President Joe Biden is using one of the most powerful tools at his disposal to speed up the electric vehicle transition: the purchasing power of the federal government. On Monday, he announced he’s phasing out the federal government’s use of fossil fuel-powered cars, replacing them with an all-electric fleet, during a briefing about his “Buy American” executive order.
“The federal government also owns an enormous fleet of vehicles, which we’re going to replace with clean electric vehicles made right here in America, by American workers,” he said.
That’s a lot of cars to replace. According to the General Services Administration, there were almost 650,000 vehicles in the government’s fleet in 2019, including 245,000 passenger cars, 173,000 military vehicles, and 225,000 postal trucks.
The announcement confirmed a pledge the president made on the campaign trail. In his clean energy plan, Biden committed to make “a major federal commitment to purchase clean vehicles for federal, state, tribal, postal, and local fleets” as part of a commitment to upping procurement investments.
“We’re encouraged to see the President signal he intends to fulfill a campaign promise to leverage the federal government’s vast built footprint to accelerate the transition to 100% clean energy and zero-emission transportation,” Charlie Jiang, a climate campaigner at Greenpeace USA, said in an email.
Of course, to make the move truly sustainable, Biden will also need to work on his plan to decarbonize the grid by 2035 and ensure those vehicles are powered by clean energy. The administration will also need to add charging infrastructure at at federal buildings and places like national parks where the vehicles are in-use. Doing so could be a win-win, though, particularly in meeting Biden’s pledge to install 550,000 charging stations around the country by 2030.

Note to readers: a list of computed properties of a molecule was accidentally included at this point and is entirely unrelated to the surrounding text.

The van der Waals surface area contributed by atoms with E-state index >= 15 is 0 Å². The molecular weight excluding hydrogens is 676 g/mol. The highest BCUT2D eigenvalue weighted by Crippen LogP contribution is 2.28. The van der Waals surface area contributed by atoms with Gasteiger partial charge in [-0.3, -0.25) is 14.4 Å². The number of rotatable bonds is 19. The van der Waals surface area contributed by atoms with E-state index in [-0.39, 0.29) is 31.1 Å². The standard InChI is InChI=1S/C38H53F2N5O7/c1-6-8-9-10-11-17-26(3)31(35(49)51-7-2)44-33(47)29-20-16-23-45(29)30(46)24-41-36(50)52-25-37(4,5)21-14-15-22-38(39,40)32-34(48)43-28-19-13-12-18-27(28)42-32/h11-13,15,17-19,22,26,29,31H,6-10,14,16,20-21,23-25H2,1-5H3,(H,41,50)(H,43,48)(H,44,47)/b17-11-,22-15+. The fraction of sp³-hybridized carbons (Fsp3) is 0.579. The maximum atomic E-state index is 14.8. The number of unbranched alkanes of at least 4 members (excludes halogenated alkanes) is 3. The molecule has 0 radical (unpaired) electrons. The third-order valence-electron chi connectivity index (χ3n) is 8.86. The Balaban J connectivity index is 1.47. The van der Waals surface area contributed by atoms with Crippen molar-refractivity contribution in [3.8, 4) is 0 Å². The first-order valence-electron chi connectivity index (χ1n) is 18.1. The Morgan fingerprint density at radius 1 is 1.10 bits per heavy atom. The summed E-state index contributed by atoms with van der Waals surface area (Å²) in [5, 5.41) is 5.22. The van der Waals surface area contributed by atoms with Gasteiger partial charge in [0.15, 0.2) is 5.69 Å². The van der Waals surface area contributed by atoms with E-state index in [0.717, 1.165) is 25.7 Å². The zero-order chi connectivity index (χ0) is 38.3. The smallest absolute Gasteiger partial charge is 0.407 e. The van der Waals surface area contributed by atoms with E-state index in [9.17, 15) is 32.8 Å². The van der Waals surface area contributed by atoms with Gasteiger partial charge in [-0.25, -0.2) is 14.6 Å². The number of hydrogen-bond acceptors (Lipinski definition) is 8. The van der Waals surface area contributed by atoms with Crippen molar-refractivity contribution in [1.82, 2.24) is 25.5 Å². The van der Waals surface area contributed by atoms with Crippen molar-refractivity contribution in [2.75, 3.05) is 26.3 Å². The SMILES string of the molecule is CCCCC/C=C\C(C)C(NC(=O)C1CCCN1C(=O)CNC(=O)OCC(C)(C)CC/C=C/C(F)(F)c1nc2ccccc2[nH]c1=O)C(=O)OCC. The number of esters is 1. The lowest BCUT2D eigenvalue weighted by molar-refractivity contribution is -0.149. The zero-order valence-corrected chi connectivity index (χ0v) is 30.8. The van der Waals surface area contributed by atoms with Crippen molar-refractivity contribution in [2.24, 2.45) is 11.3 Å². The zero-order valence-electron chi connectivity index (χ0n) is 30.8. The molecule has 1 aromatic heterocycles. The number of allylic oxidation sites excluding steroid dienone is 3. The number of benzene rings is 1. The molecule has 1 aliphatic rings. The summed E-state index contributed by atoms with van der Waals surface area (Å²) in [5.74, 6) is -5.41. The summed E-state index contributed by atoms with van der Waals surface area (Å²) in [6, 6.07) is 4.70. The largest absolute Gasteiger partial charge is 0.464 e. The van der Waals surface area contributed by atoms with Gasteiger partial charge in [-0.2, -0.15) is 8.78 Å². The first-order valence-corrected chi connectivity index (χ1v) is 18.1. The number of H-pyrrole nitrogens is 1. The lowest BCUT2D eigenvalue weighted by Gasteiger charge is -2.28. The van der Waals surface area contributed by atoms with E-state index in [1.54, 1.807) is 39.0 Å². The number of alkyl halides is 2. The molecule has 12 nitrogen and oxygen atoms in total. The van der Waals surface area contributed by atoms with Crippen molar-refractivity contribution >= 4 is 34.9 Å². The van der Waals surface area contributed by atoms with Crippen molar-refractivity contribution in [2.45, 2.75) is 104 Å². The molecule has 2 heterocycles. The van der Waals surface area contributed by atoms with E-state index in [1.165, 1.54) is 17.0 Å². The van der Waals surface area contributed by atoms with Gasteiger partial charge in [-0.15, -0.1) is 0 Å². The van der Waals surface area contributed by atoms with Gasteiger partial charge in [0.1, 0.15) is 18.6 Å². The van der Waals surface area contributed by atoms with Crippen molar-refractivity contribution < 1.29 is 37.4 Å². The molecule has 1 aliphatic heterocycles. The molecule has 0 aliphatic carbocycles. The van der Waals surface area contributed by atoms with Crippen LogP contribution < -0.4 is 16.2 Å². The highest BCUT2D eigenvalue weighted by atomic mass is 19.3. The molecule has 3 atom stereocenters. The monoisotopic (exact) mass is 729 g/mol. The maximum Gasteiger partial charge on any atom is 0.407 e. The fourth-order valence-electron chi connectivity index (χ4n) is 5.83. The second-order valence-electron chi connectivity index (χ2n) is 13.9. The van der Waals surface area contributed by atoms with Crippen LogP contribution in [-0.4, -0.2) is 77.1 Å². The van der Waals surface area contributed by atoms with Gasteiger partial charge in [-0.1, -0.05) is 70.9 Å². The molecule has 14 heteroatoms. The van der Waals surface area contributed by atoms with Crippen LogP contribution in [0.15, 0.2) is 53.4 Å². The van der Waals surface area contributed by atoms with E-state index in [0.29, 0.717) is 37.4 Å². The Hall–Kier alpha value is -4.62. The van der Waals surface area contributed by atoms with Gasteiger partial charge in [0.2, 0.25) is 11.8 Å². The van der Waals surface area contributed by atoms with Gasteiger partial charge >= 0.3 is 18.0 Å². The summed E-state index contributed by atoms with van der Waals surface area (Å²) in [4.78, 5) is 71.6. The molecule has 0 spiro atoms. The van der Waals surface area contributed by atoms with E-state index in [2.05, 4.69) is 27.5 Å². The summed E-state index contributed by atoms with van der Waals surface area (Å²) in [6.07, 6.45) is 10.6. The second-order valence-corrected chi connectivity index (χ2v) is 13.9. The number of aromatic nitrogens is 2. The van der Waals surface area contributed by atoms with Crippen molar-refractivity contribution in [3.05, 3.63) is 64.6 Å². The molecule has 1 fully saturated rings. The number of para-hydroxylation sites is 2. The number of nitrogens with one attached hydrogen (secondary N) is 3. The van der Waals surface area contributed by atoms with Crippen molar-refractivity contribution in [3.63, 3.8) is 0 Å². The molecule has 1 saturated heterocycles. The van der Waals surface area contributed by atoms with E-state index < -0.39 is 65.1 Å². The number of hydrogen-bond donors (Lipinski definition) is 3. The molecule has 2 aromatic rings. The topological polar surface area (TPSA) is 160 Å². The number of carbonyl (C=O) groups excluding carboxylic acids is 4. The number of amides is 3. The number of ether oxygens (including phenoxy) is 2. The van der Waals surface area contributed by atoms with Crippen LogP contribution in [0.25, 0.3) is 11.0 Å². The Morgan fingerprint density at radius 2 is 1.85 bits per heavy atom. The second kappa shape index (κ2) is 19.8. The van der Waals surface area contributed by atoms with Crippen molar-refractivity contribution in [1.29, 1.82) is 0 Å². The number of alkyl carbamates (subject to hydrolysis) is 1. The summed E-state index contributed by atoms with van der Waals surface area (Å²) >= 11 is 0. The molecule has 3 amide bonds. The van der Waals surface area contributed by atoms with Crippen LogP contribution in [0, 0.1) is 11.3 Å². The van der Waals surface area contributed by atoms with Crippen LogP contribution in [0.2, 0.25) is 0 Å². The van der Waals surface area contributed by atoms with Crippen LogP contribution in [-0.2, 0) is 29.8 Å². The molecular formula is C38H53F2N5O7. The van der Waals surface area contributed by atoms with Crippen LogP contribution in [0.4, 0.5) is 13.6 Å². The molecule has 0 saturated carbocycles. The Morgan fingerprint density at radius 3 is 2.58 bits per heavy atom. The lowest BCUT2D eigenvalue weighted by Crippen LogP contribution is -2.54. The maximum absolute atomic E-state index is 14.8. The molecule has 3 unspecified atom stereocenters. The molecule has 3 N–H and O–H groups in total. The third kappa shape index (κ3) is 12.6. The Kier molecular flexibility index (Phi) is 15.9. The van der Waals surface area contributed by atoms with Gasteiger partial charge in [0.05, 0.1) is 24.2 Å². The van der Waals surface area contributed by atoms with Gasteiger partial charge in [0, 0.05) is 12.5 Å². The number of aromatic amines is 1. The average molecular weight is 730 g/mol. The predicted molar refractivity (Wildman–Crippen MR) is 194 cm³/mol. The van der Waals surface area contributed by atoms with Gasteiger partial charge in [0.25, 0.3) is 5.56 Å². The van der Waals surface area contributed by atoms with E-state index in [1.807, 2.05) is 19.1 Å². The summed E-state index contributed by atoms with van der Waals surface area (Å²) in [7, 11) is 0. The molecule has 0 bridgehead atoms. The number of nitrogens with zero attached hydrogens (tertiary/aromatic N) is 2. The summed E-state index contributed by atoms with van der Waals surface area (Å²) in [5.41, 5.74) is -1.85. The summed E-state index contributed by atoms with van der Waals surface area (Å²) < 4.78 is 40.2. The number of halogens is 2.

“You’d have to set up massive charging infrastructure on on federal land and federal property where people park, but it would also create a market for more publicly-accessible electric vehicle charging, since government vehicles are going to need charge while they’re on the road,” Jared Leopold, co-founder of Evergreen Action, said.
The executive order itself, which Biden signed at Monday’s briefing, makes no mention of directing the government to purchase of electric vehicles, Reuters reported. But let’s hope he follows through on the promise, because it’s a good idea.
The government fleet is just a fraction of the millions of gas-powered cars that must be taken off the road as soon as possible for the climate’s sake, and replaced with more sustainable electric vehicles and public transit. But switching the fleet over could be a huge boon for demand in the clean vehicle sector. In all of 2019, for instance, U.S. customers purchased just 330,000 electric passenger vehicles. Buying another 245,000 of them to replace the passenger vehicles in the federal fleet alone would make a huge difference for American clean car producers, and could drive down the price of EVs so more people could afford them. Even before Biden took office, the Postal Service was working on a plan to replace its fleet of old vehicles prone to catching fire with electric ones, though it has faced delayed. If Biden can speed that up, it could further help in bringing down the costs of EVs for everyone.